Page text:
posted by caddis on Jan 26, 2009 - 327 comments

Norovirus

Reading this could save you two days of intense suffering. [more inside]
posted by storybored on Jan 14, 2009 - 102 comments

Imported beats domestic

Luc Montagnier, Francoise Barre-Sinoussi and Harald zur Hausen take the Nobel Prize in Medicine for the discoveries of the AIDS virus and HPV, respectively. Take that Gallo.
posted by dances_with_sneetches on Oct 6, 2008 - 20 comments

Not cool Rome, not cool at all.

New Scientist reports today that inhabitants of the former Roman Empire have much lower levels of a gene variant that protects against the virus that causes AIDS - CCR5-Delta32 to be exact. Previously, this genetic mutation had been attributed to the spread of the Black Death.
posted by Lizc on Sep 4, 2008 - 16 comments

Why are evolutionary biologists bringing back extinct deadly viruses?

Darwin's Surprise. "There may be no biological process more complicated than the relationships that viruses have with their hosts. Could it be that their persistence made it possible for humans to thrive?" [Via Disinformation.]
posted by homunculus on Nov 27, 2007 - 63 comments

It will get on all your disks, It will infiltrate your chips, Yes it's Cloner!

The Computer Virus Turns 25. "I guess if you had to pick between being known for this and not being known for anything, I'd rather be known for this. But it's an odd placeholder for (all that) I've done." In 1982, ninth-grade student Rich Skrenta decided to play a prank on his friends. He wrote the Elk Cloner virus that infected Apple II machines. It is thought to be the first computer virus to be unleashed "in the wild." Related: A History Of Viruses.
posted by amyms on Sep 1, 2007 - 10 comments

Obesity may really be an epidemic

Obesity has been called an epidemic in the United States. Looking at an interactive statistic [CNN, flash] of the state-by-state numbers is sobering mf. 64% of adults are overweight and approx 25% are obese [Wikipedia 1, 2]. The usual suspects have so far been a culture of low-exercise mf high-consumption (due to urban sprawl, driving, TV, ... ), microbes mf, genetic predisposition, and bad diet (the ubiquity of junk food with its high levels of fat, sugar and salt. Recently the high fructose levels in the common American diet has also been noted. Fructose comprises 50% of table sugar and up to 90% of high-fructose corn syrup (HFCS), both ingredients found in copious amounts in most American 'convenience' foods. [Wikipedia: Fructose#References, Wikipedia:HFCS]).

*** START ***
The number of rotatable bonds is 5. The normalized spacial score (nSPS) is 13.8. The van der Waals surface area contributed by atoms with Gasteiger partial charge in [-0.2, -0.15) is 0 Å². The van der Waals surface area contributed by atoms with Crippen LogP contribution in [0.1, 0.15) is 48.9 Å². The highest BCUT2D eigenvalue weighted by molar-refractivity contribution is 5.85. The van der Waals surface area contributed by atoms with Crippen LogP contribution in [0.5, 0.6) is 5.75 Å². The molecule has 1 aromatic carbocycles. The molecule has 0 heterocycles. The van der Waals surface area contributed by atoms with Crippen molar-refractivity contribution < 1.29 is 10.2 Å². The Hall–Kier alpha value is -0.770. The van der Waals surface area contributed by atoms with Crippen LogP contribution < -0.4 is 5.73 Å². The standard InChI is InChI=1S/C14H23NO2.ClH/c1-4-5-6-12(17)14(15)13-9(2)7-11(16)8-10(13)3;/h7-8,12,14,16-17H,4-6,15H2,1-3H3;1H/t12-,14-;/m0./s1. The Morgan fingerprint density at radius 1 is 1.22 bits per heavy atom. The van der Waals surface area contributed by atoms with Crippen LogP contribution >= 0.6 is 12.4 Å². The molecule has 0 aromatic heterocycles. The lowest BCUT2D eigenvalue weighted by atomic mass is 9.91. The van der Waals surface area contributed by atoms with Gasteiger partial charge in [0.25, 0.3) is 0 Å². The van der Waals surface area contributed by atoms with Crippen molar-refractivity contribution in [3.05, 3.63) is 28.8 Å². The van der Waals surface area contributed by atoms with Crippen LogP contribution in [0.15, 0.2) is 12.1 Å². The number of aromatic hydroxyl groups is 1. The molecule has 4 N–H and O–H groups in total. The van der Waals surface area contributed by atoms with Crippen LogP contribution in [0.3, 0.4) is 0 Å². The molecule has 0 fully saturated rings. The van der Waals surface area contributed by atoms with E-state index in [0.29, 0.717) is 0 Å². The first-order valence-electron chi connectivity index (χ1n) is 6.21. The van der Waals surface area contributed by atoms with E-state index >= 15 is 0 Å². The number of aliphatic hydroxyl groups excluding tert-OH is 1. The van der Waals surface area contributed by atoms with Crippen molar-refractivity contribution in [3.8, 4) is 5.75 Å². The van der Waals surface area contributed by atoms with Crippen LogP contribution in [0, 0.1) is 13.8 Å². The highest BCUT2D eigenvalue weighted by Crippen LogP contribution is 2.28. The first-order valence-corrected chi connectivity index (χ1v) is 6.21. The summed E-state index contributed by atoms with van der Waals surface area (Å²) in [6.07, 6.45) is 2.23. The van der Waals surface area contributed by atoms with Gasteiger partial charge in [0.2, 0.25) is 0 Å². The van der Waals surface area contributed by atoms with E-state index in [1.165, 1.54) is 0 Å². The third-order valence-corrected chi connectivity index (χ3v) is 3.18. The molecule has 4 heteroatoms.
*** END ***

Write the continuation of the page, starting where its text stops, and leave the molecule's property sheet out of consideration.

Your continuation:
Now it seems that a decisive assessory is a common virus, the Human Adenovirus-36, which may really make obesity an actual epidemic. [Int. Journal of Obesity, CNN]
posted by umop-apisdn on Aug 21, 2007 - 48 comments

They're gonna get in.

Defend your server from viruses with, for some reason, flamethrowers and machine guns. Happy Friday!
posted by EarBucket on Jul 6, 2007 - 20 comments

Six degrees of Typhoid Mary. And that's just the sophomores.

I love my friends...My friends love me...We're just as friendly...As friends can be...And just because...We really care... Whatever we get, we share.
posted by jfuller on Jun 29, 2007 - 24 comments

Small Number of Video iPods Shipped With Windows Virus